Poland has acknowledged it was wrong to proceed with changes to the
Bogatyne city plan, which opened the way for the expansion of the Turów
brown coal mine in the close proximity to the Czech border, the Czech
Environment Ministry said on Thursday.
The unilateral move raised protests from both the Czech Environment Ministry and the Liberec region. According to them, the Polish side did not wait for the conclusion of bilateral consultations on changes to the land-use plan and failed to take the Czech Republic’s reservations into account. The Czech Republic called for an extraordinary meeting on the issue last week.
Despite unfinished negotiations with the Czech Republic, Bogatyne earlier approved a change to the zoning plan, which, among other things, allowed the extension of the mine by 14.6 hectares towards the border with the Czech Republic.
The Czech side had requested information on the impact of the change on water resources, agricultural land and other habitats, as well as air and noise pollution on the Czech side of the border.
The Polish Directorate-General for Environmental Protection should deliver the information before Wednesday, August 28, when the Czech and Polish governments are to hold a joint session in Warsaw.
After failing to reach a decision during over 18 hours of talks on Sunday and Monday, EU leaders are reconvening in Brussels to try to agree who should lead the bloc’s institutions for the coming five years. Dutch socialist Frans Timmermans, a frontrunner for European Commission president, faces strong opposition from the Czech Republic and fellow Visegrad Four states.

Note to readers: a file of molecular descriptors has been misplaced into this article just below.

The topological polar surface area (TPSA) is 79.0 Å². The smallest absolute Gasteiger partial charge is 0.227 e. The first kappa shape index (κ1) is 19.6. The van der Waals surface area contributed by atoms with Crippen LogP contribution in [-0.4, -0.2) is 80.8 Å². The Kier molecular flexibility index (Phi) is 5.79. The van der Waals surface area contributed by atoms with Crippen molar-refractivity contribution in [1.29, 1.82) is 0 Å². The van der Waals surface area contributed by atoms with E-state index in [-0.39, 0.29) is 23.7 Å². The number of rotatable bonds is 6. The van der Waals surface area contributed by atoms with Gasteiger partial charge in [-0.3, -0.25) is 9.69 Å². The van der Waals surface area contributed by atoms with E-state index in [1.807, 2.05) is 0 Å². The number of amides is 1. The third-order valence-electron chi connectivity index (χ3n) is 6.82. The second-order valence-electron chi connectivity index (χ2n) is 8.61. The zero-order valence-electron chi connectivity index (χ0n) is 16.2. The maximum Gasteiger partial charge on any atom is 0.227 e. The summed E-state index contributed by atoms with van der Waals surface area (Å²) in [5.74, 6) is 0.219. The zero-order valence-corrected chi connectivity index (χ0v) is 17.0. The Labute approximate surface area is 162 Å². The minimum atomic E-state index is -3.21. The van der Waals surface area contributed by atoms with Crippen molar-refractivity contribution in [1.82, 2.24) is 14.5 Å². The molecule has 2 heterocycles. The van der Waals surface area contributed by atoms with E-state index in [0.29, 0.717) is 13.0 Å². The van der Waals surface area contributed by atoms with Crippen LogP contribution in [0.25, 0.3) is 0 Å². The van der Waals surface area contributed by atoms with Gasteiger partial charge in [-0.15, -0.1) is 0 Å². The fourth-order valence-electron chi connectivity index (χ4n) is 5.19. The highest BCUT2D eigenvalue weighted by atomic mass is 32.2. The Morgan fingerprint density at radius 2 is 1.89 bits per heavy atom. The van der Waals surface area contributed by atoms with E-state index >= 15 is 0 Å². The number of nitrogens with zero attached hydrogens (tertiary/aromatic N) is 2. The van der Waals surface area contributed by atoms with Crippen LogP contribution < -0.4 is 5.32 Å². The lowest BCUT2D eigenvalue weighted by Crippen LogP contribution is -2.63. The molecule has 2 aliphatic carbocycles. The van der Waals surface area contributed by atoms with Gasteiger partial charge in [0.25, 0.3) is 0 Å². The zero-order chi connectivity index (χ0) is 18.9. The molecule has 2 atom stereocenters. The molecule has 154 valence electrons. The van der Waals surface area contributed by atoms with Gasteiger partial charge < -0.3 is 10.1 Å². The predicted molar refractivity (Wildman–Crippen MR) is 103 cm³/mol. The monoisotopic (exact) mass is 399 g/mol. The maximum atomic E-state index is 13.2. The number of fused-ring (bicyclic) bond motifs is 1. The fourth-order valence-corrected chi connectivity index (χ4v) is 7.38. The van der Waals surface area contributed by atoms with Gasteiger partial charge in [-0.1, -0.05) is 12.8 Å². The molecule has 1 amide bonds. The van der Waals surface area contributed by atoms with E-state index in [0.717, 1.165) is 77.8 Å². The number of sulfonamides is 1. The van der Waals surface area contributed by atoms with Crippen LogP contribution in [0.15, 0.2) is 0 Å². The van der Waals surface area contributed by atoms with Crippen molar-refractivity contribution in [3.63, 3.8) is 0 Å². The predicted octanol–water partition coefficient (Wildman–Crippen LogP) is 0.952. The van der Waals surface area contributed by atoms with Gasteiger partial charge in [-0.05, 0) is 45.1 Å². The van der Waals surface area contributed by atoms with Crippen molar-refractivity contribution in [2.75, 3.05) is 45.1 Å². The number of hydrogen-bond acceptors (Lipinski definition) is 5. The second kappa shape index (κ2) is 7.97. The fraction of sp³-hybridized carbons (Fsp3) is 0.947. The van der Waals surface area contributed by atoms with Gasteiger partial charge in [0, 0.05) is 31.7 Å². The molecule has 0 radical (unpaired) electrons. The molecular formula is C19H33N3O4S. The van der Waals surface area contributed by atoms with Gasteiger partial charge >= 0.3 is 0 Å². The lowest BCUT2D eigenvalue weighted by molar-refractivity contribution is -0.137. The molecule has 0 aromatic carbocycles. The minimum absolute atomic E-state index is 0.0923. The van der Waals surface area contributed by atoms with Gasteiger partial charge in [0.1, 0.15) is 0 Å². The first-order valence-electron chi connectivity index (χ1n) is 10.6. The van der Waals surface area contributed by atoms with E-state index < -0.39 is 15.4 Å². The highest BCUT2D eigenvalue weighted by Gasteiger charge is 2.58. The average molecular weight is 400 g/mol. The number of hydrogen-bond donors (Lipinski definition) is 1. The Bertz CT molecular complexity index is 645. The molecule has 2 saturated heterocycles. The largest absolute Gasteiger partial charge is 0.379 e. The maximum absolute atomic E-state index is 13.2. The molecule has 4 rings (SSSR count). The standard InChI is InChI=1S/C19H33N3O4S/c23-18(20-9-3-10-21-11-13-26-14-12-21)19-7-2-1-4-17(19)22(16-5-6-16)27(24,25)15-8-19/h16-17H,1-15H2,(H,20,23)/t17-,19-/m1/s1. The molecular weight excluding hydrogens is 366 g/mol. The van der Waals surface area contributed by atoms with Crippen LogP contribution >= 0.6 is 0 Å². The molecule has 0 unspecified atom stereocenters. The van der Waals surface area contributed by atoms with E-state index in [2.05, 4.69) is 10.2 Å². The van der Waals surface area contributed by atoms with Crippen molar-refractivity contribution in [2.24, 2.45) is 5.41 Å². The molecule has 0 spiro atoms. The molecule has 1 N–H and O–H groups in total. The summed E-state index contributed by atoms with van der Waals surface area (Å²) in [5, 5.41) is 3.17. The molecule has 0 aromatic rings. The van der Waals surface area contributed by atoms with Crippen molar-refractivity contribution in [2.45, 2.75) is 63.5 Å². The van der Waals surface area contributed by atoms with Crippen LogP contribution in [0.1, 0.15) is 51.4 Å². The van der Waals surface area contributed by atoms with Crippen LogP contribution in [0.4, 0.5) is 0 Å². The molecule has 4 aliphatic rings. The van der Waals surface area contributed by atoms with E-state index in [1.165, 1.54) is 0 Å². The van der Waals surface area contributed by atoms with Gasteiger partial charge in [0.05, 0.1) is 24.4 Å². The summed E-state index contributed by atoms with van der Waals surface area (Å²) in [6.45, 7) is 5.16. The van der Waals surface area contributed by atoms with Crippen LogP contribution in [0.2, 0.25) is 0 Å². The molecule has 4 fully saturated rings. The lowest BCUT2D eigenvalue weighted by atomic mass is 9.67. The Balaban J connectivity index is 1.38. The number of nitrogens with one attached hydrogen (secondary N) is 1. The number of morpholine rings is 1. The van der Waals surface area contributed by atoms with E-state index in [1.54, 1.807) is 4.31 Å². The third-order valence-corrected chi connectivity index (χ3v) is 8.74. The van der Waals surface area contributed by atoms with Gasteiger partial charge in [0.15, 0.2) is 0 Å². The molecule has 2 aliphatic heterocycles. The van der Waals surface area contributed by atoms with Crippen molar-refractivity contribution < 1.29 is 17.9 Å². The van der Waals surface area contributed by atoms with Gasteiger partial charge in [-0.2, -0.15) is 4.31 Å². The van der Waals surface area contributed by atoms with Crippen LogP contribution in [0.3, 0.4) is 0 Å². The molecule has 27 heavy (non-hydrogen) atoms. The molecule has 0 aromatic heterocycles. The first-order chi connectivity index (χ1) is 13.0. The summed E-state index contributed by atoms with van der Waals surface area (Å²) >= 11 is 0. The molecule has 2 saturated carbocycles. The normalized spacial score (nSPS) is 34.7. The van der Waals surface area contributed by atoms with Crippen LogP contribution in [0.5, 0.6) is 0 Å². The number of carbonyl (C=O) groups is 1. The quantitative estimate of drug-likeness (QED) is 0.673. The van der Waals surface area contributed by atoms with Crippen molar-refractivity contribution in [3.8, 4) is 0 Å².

The Czech prime minister, Andrej Babiš, says it is important that none of
the so-called “spitzenkandidats” received majority support to become
president of the European Commission at a European Council meeting last
week. Spitzenkandidats are the leaders of the parties in the European
Parliament that did best in elections in May. Some of them don’t like the
territory of the Visegrad Four countries, Mr. Babiš said at a conference
on economic diplomacy at the Czech Foreign Ministry on Monday Morning.
The Czech leader said it was important that the successor to Jean-Claude Juncker not comment on political matters but rather focus on implementing the conclusions of the European Council.
The newly installed Slovak president Zuzana Čaputová, who visited Prague
on Monday, expressed her understanding for people who are demonstrating
against Prime Minister Andrej Babiš and for independent judiciary.
Speaking at a concert in her honour at Prague’s Kampa island, the Slovak head of state said drew analogy with last year’s demonstrations in Slovakia against the government led by Prime Minister Robert Fico. "What these demonstrations have in common is their peaceful tone", Mrs Čaputová said.
A series of protest took place in the Czech Republic in recent weeks against PM Babiš and his appointment of Marie Benešová as justice minister. The most recent rally in Prague was attended by an estimated 120,000 people. Another demonstration is due to take place on June 23 on Prague’s Letná plain, the venue of the largest anti-regime demonstrations of November 1989.